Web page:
Their complications may require specialist care, which for a lot of people in the bush will require regular long-distance travel to larger cities on the coast, Brisbane, in most cases.

Hospitals also suffer. The accumulating health burden has the potential to spill over into emergency departments, which for stretched government health budgets is more expensive to deliver than primary care at the GP level.

With health taking some 30 per cent of government expenditure each year, that’s a cost all Queensland tax payers wear.

Pressured workloads also put doctors under strain, increasing fatigue and heightening the risks they will make mistakes.

A current shortage of locum doctors to provide relief for doctors who need to take leave is exacerbating the challenge.

Rural GPs also play a massive role in medical education, effectively training and supervising junior doctors on the job.

Stress erodes their availability to bring new professionals through the pipeline.

From there the dynamic is something of a self-perpetuating doom loop – the worse the situation gets, the less attractive a medical career in the bush becomes for new graduates, while difficulties increase retaining staff at risk of burn-out.

Rural communities vulnerable

As reported previously, Queensland rural communities are in a better position than almost anywhere else in Australia thanks to the rural generalist model, classified as a sub-speciality where doctors in the bush are essentially trained to be a jack or jill-of-all-trades, delivering babies, administering anaesthetic or performing some surgery among a suite of other clinical  services.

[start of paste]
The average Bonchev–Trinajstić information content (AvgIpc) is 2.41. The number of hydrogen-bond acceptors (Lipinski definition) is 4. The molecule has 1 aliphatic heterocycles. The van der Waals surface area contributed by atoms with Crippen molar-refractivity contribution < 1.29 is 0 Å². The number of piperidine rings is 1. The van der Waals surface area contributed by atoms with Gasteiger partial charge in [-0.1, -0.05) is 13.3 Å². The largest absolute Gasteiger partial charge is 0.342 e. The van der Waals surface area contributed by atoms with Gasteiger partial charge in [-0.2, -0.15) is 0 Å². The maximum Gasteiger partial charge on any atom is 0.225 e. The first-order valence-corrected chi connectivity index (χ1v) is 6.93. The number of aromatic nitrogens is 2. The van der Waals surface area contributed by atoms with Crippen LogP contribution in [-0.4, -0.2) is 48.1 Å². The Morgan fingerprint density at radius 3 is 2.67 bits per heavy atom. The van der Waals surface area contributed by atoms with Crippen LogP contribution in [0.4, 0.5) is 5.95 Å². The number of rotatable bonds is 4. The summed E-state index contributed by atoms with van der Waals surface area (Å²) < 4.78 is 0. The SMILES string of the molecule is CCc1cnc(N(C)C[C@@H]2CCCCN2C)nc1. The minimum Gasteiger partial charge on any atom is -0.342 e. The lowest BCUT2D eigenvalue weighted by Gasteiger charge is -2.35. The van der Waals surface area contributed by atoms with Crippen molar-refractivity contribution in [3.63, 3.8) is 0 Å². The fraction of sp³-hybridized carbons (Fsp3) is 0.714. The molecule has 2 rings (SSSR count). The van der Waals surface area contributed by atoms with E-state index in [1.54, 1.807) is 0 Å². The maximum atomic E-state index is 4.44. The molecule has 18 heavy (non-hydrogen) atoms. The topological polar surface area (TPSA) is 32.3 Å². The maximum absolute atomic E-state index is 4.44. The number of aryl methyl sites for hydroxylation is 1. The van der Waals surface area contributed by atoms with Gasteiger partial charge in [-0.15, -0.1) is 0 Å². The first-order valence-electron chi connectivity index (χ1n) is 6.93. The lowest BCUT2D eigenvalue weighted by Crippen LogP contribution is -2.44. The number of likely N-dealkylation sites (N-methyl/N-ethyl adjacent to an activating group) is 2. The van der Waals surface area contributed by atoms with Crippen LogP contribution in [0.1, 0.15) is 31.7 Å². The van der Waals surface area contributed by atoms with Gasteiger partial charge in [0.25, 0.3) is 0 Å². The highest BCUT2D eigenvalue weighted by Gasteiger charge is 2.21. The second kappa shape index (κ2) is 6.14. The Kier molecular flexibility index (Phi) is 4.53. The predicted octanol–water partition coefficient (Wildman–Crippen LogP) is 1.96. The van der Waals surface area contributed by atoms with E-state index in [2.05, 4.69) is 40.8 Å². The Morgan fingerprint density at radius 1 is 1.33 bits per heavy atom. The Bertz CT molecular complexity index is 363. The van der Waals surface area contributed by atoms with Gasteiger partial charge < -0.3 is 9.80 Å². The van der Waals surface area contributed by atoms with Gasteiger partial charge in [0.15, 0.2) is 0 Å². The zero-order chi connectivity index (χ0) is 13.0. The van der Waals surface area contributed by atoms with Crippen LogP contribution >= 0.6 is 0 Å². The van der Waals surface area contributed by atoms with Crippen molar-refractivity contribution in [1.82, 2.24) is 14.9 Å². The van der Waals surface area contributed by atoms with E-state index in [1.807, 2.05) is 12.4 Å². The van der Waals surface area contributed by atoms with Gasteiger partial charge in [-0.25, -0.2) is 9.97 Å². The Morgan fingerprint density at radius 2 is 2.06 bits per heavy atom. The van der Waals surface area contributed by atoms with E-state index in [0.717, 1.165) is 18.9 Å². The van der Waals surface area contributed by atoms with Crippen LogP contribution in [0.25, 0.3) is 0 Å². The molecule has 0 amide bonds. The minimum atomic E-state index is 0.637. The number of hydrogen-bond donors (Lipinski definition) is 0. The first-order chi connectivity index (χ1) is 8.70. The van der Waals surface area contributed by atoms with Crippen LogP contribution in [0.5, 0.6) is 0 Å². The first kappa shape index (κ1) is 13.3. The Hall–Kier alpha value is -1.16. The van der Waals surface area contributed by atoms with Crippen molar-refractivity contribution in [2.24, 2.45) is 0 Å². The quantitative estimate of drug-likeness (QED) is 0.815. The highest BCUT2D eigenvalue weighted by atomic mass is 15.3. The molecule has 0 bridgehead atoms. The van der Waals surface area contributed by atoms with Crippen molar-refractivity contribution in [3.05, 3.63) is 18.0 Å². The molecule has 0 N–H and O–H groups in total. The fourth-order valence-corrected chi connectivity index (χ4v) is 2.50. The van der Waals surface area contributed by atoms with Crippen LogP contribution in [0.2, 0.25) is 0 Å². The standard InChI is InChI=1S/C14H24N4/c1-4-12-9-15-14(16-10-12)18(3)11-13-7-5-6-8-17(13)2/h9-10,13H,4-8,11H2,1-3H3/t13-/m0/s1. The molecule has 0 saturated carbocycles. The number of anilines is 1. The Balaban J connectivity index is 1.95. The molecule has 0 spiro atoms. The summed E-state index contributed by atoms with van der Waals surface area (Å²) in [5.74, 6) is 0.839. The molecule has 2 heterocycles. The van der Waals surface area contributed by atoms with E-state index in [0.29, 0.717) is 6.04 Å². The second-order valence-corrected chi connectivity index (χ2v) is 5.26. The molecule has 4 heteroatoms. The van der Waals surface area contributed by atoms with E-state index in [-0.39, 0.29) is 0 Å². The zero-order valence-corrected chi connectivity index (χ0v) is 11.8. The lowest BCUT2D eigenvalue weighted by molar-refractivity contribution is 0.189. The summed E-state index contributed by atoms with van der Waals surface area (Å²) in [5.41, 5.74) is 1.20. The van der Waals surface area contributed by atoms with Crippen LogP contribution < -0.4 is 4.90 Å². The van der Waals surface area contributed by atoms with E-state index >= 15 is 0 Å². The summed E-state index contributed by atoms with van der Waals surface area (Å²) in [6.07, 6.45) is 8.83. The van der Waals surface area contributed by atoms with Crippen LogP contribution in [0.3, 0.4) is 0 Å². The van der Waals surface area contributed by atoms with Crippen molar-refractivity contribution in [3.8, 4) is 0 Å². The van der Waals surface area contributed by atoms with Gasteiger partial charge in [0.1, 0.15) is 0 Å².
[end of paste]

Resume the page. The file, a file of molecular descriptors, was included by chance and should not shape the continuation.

Queensland is unique in Australia as the State Government was the first to provide an identified funded training pathway.

Fittingly this was confirmed in Roma in 2005 in a deal struck between rural doctors and the Health Minister of the day, Labor’s Stephen Robertson, who became the model’s champion. To this day, the decision is known in health circles as the Roma Agreement.

Over time it has enjoyed bipartisan support, with LNP Health Minister Lawrence Springborg tasking it forward during the term of the Newman Government.

“Rural generalism has, without a doubt, saved many hospitals across rural Queensland,” Geraghty told InQueensland.

“Before then we had no hospital doctors – just GPs trying to cover both their clinics and hospital rounds.

“Over the last 10 years we’ve seen the fruits of that program, with doctors coming in that are well supported, with good skills with a year of anaesthetics, a year of obstetrics and a year of surgery under their belts that has kept our hospitals alive.